Dwane Muncy is funny.
That’s a good thing, because he likes to make people laugh.
“There’s no better feeling,” he said. “I don’t know how else to explain it.
“I’ve always been the class clown, the guy that makes jokes.”
Muncy, 32, is the owner of Cucumber & Company, a Beckley-based video production and Web design company. He started the business from his parents’ home in Cucumber, McDowell County, in 2001.
Now housed in a fourth-floor suite of the United Bank building on Main Street, Cucumber & Company boasts high-definition video production equipment, a studio, powerhouse computers and a team that Muncy says is “one of the best” at producing commercials and designing Web sites.
“There’s not much time for joking right now,” he said. “It seems I’ve been getting a lot more video work.
“Maybe I’ve got a better price than the people in Charleston,” he added. “Right now, you’ve got to be really careful because if the big companies like GM can go bankrupt, anybody can.”
A 1996 graduate of Big Creek High School, Muncy grew up in Cucumber.
He said when he watched music videos and TV shows like “The Late Show with David Letterman” as a kid, he knew he wanted to work in television.
“I began a DJ business in 1992,” he said, “with a Sony boom box and a ‘Color Me Badd’ CD. I would play the ‘Color Me Badd’ CD on the Sony boom box and I got to DJ the high school prom as a junior high student. I didn’t own a microphone for the first couple of years of my business, so I really didn’t get to say a whole lot.”
When he was a high school student, an empty elementary school building in Newhall beckoned to him as a good place for a crowd to get together.
“I would rent it and have these big events,” he said. “I was very proud of them because I got a lot of people to go to those while I was in high school. I would hang up signs. I had these teachers that really didn’t trust me. I don’t know what they thought I was up there doing.”
Muncy said he would DJ the events once or twice a year, and 200 kids would often pile into the building to dance and have a good time.
His parents, Earl Muncy and the late Stella Muncy, were supportive of his goals.
“My dad said the only way I could DJ the New Year’s party (at the Newhall school) is also if I played (music) at the church. So I would start the music at the party, have somebody there (to take over) and then I would run to the church and play. Then I’d run right back up there to the school and play ‘The Hot Stepper.’”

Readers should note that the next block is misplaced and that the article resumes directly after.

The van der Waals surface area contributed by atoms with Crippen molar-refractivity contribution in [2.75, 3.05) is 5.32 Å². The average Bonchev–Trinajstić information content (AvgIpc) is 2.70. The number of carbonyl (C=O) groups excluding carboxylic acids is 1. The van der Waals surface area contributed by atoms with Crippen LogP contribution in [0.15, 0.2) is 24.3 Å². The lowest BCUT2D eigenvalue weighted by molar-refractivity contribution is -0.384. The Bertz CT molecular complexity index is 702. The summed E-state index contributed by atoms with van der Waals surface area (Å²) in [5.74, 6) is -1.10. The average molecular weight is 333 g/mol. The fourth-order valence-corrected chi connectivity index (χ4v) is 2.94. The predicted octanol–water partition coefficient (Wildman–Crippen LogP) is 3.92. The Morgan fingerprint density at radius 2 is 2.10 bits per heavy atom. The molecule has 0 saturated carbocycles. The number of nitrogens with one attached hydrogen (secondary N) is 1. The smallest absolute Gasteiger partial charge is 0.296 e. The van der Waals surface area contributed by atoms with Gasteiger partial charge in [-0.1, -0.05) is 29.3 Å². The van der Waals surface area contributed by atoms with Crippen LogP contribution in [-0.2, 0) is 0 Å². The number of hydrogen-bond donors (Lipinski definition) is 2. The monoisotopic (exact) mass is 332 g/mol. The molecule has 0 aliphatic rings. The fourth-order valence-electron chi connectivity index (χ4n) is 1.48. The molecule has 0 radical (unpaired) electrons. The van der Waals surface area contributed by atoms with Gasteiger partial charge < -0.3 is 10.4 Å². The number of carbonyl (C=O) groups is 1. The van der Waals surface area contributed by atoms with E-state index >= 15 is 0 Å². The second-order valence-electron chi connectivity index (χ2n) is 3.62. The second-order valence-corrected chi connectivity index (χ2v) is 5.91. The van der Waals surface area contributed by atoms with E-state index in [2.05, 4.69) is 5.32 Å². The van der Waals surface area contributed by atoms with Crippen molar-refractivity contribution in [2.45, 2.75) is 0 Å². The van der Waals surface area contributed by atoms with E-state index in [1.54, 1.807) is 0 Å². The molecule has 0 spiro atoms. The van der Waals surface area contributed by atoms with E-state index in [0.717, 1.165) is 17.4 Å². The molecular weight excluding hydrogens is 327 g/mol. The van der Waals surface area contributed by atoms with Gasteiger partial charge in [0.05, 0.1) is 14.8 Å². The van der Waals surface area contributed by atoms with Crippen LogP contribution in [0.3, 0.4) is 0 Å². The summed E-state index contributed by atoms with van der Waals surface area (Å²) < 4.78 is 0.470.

Muncy’s father is his hero.
“He never says die, never quit. That his motto.”
Muncy’s mother had Alzheimer’s during the last 12 years of her life, and Earl served as her caregiver, Muncy explained.
“For five years, the Alzheimer’s was full-blown and she was bedfast,” he said.
Earl was patient, often taking three hours to patiently feed Stella.
“He’d do it,” Muncy said. “He’d stand there and do it, and it’s like that with everything. He’ll find a way to figure it out. He had very little money and always was a great money manager.”
When Muncy began attending Concord College in 1997, he found his niche in the communication arts department.
He quickly distinguished himself among his peers, producing a top-rated show on WMLT, the college television station.
He credits his professors with giving him top-notch advice that helped him as he began building Cucumber & Company after his college graduation in 2001.
Muncy started his video production company from his parents’ home. His equipment was a far cry from the studio at the United Bank office.
Several years before “Bridezilla,” Muncy began videotaping weddings.
“My first wedding was with a camera I borrowed from a neighbor back home,” he said. “It was a consumer camera.”
That wedding is memorable — not just because it was his first Cucumber & Company gig. Muncy fell in front of the church while taping the ceremony. The camera had an extension cord.
“I was at a wrong angle,” he said. “I got tangled up in the power cable. I almost knocked down the preacher. Everybody was laughing. The bride wanted to deep fry me in oil after that. It was awful. But the shot never went out of focus.”
Over the next few years, Muncy built Cucumber into a company that boasted major clients in southern West
Virginia and several states and Canada.
His dad, who often gave Muncy “loans” that didn’t have a pay-back deadline, still gives him business advice.
“A lot of times, he tells me I should just quit this and get a real job, but I said, ‘It’s too late for that, Dad,’” joked Muncy. “But I think he’s pretty happy with (Cucumber & Company).”
Although he offers video, Web design, brochures, billboards and radio commercials, video is still his “baby.”
“I’ve only gotten good at video in the (past year),” he said. “I’m nowhere near knowing what I’m doing, but I’m getting better at it.
“It’s a combo of better equipment, graphic abilities, the fast computers and the eight or nine years of torture.”
A longtime fan of wrestling, Muncy produces “Mountain State Wrestling,” a weekly show that airs on FOX WV on Sundays at 11 a.m.
Muncy is also grateful to his staff and office manager and to his clients for trusting his company with their publicity needs.
His future goals are to continue meeting the needs of clients and produce short films and music videos.
— E-mail: email@example.com
‘Class clown’ likes to laugh, create videos and Web sites
Dwane Muncy is funny.
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